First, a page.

Friday, July 4, 2014

Paul Revere

Boston, MA  Visited July 2003

July is Patriot Month here at ISDP.  There may be no person whose genuine contributions to the American Revolution are more shrouded and obscured by legend than Paul Revere.  This true patriot did ride the ride, but his contribution to the cause of building a new nation was far more than one night on a horse.  Here’s the story.

Revere family seal

Paul Revere was born December 21, 1734 in Boston.  His father was a Protestant Huguenot, who had emigrated from France to the American colonies.  The elder Revere was a silversmith who apprenticed his son into the craft.  One thing the son didn’t tend take to was his father’s puritan spiritual bent.  But after a contentious relationship over religious matters, the father and son eventually came to similar Christian convictions.   The elder Paul Revere died when his son was 20 years old, leaving the silversmith business in limbo because young Paul was not of legal age to master it. 

Paul Revere House in Boston

Paul Revere’s early twenties included a short stint in the colonial army during the French and Indian War.  In the years following the war Revere was married (in 1757) and built his name as an artisan in silver.  But in the mid-1760s the local economy in Boston went into the tank, forcing the silversmith to learn dentistry.  One of Revere’s early patients was a doctor, Joseph Warren, who also happened to be one of the key early leaders in opposition to England’s rule of the colonies.  Revere’s friendship with Warren radicalized him and he became part of the Sons of Liberty, a band of colonists committed to disrupting the English presence in Boston.  Revere was one of the key ‘partiers’ among the Sons of Liberty during their Boston Tea Party on December 16, 1773. 

Depiction of Revere's ride by N. C. Wyeth

“The Midnight Ride” was just the most prominent mission of many that Paul Revere took as a patriot in the build-up to the Revolutionary War.  From 1773-75 he had signed on as courier rider for the various groups opposing the prevailing crown rule.  His job was to carry news between Boston and Philadelphia to help in the coordination of colonial resistance.   The Midnight Ride was all in a day's work. 

With the increasing presence of British troops in New England,  the colonists began to prepare for possible armed conflict.  They collected arms and ammunition in small town armories and developed a militia who became known as the Minute Men because of their commitment to mobilize at a moment’s notice.  On April 14, 1775 British General Gates received orders to move into the countryside to disarm the colonials and seize weapons stores.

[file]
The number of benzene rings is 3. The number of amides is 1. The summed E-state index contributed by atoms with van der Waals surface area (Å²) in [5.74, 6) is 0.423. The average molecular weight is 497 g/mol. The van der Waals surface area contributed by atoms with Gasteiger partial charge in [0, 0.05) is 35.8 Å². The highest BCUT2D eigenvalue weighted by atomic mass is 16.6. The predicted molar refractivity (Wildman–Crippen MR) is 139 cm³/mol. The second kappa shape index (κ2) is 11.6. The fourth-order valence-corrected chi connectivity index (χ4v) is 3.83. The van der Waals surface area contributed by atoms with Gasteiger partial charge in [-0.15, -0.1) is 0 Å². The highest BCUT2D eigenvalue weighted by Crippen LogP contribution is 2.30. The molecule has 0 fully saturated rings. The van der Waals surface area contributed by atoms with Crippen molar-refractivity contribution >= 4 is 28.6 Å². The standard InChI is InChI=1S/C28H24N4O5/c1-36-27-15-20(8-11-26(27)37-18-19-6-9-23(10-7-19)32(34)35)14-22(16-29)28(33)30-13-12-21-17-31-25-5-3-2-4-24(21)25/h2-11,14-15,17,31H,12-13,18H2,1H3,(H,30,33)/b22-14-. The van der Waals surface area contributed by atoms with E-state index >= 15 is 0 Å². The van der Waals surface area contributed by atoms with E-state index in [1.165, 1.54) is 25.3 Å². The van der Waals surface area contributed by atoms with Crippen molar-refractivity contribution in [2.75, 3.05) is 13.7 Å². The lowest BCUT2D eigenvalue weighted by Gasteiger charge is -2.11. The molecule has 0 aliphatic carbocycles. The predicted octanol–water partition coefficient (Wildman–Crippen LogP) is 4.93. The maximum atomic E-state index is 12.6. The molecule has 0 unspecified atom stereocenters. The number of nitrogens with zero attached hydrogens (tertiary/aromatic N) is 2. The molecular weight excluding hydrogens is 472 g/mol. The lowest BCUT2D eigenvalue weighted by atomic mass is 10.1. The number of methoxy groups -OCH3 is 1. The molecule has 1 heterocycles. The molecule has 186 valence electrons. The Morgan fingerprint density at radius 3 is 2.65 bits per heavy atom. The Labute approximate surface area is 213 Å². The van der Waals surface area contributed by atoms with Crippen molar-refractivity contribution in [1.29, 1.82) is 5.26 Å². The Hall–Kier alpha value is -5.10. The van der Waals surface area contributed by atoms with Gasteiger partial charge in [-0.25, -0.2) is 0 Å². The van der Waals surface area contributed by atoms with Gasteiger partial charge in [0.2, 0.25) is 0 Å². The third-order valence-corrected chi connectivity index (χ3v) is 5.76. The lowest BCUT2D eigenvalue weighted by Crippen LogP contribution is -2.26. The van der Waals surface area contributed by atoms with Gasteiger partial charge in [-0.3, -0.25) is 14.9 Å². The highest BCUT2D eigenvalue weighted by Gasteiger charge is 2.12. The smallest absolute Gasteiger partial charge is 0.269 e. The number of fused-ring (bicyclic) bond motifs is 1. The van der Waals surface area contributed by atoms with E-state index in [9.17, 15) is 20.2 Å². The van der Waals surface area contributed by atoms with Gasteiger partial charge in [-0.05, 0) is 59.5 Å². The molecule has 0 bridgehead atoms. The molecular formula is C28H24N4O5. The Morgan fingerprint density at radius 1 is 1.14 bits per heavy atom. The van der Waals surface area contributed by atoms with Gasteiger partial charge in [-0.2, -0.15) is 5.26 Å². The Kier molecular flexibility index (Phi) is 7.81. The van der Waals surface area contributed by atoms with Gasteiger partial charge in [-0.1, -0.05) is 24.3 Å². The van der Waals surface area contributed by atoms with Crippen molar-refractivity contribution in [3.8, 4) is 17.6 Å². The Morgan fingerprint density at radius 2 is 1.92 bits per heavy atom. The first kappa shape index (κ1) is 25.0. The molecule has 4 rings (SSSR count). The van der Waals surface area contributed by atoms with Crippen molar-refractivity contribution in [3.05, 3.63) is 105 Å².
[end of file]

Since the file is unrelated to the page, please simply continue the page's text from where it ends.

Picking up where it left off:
"One if by land...." Work by contemporary artist David Dibble

With the mobilization of troops on April 18 Revere was to set out on horseback with fellow patriot William Dawes to warn the colonials.  In order to determine the route of the British expedition Revere had previously arranged a signal system using lanterns (“One if by land, two if by sea”) in Old North Church, the tallest point in the city. 

Receiving the land route signal Revere set off on the road to Lexington and Concord west of Boston, alerting the militia along the way.  He arrived in Lexington around midnight and met with John Hancock  and Samuel Adams, who were lodging in the town (and were additional targets of the British excursion).  After conferring on the situation, Revere, Dawes and Samuel Prescott set out for Concord, where the largest stores of arms were hidden.  Revere was caught by the British and questioned about what was up ahead.  His answers had the effect of alerting the British that they had lost the element of surprise, so they reversed march and headed back to Boston.  By this time the Minute Men had taken up positions from which they could harass the British force on its return march.   

Location of Paul Revere's capture by the British on the way to Concord

Reaching Lexington the morning of April 19, the redcoats encountered a formed colonial militia on the Lexington Green, where ‘the shot heard round the world’ was fired; beginning the initial battle of the Revolutionary War.  During the battle Revere was released by the British at the expense of his horse but managed to make his way to Lexington where he assisted John Hancock's escape from town.